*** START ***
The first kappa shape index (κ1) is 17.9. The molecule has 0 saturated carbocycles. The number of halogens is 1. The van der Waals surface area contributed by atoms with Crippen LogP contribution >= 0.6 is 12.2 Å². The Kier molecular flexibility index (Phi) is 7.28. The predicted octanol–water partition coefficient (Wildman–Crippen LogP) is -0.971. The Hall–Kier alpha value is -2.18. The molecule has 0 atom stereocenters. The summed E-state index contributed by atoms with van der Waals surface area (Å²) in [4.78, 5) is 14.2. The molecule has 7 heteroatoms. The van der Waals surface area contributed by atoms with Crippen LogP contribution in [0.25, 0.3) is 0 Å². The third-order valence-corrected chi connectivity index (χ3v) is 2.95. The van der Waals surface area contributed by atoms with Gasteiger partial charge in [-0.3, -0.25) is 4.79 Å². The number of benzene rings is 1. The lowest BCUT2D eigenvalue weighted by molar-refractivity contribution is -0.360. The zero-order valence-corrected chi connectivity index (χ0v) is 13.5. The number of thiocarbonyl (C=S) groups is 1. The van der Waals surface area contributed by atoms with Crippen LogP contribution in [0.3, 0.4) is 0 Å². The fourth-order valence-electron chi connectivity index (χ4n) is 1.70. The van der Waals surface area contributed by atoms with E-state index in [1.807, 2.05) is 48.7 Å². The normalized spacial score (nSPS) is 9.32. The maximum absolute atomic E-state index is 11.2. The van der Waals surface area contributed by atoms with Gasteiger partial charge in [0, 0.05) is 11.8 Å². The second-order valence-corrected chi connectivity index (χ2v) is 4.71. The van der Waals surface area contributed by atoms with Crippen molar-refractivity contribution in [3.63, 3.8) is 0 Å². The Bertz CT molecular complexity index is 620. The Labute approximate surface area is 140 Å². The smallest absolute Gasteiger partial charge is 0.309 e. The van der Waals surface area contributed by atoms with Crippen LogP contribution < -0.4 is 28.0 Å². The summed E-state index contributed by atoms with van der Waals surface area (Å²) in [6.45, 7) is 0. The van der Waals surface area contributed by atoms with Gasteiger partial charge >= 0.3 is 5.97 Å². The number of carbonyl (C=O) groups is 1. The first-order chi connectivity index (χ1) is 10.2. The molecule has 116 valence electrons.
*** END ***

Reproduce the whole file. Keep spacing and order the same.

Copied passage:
The first kappa shape index (κ1) is 17.9. The molecule has 0 saturated carbocycles. The number of halogens is 1. The van der Waals surface area contributed by atoms with Crippen LogP contribution >= 0.6 is 12.2 Å². The Kier molecular flexibility index (Phi) is 7.28. The predicted octanol–water partition coefficient (Wildman–Crippen LogP) is -0.971. The Hall–Kier alpha value is -2.18. The molecule has 0 atom stereocenters. The summed E-state index contributed by atoms with van der Waals surface area (Å²) in [4.78, 5) is 14.2. The molecule has 7 heteroatoms. The van der Waals surface area contributed by atoms with Crippen LogP contribution in [0.25, 0.3) is 0 Å². The third-order valence-corrected chi connectivity index (χ3v) is 2.95. The van der Waals surface area contributed by atoms with Gasteiger partial charge in [-0.3, -0.25) is 4.79 Å². The number of benzene rings is 1. The lowest BCUT2D eigenvalue weighted by molar-refractivity contribution is -0.360. The zero-order valence-corrected chi connectivity index (χ0v) is 13.5. The number of thiocarbonyl (C=S) groups is 1. The van der Waals surface area contributed by atoms with Crippen LogP contribution in [0.3, 0.4) is 0 Å². The fourth-order valence-electron chi connectivity index (χ4n) is 1.70. The van der Waals surface area contributed by atoms with E-state index in [1.807, 2.05) is 48.7 Å². The normalized spacial score (nSPS) is 9.32. The maximum absolute atomic E-state index is 11.2. The van der Waals surface area contributed by atoms with Gasteiger partial charge in [0, 0.05) is 11.8 Å². The second-order valence-corrected chi connectivity index (χ2v) is 4.71. The van der Waals surface area contributed by atoms with Crippen molar-refractivity contribution in [3.63, 3.8) is 0 Å². The Bertz CT molecular complexity index is 620. The Labute approximate surface area is 140 Å². The smallest absolute Gasteiger partial charge is 0.309 e. The van der Waals surface area contributed by atoms with Crippen LogP contribution < -0.4 is 28.0 Å². The summed E-state index contributed by atoms with van der Waals surface area (Å²) in [6.45, 7) is 0. The van der Waals surface area contributed by atoms with Gasteiger partial charge >= 0.3 is 5.97 Å². The number of carbonyl (C=O) groups is 1. The first-order chi connectivity index (χ1) is 10.2. The molecule has 116 valence electrons.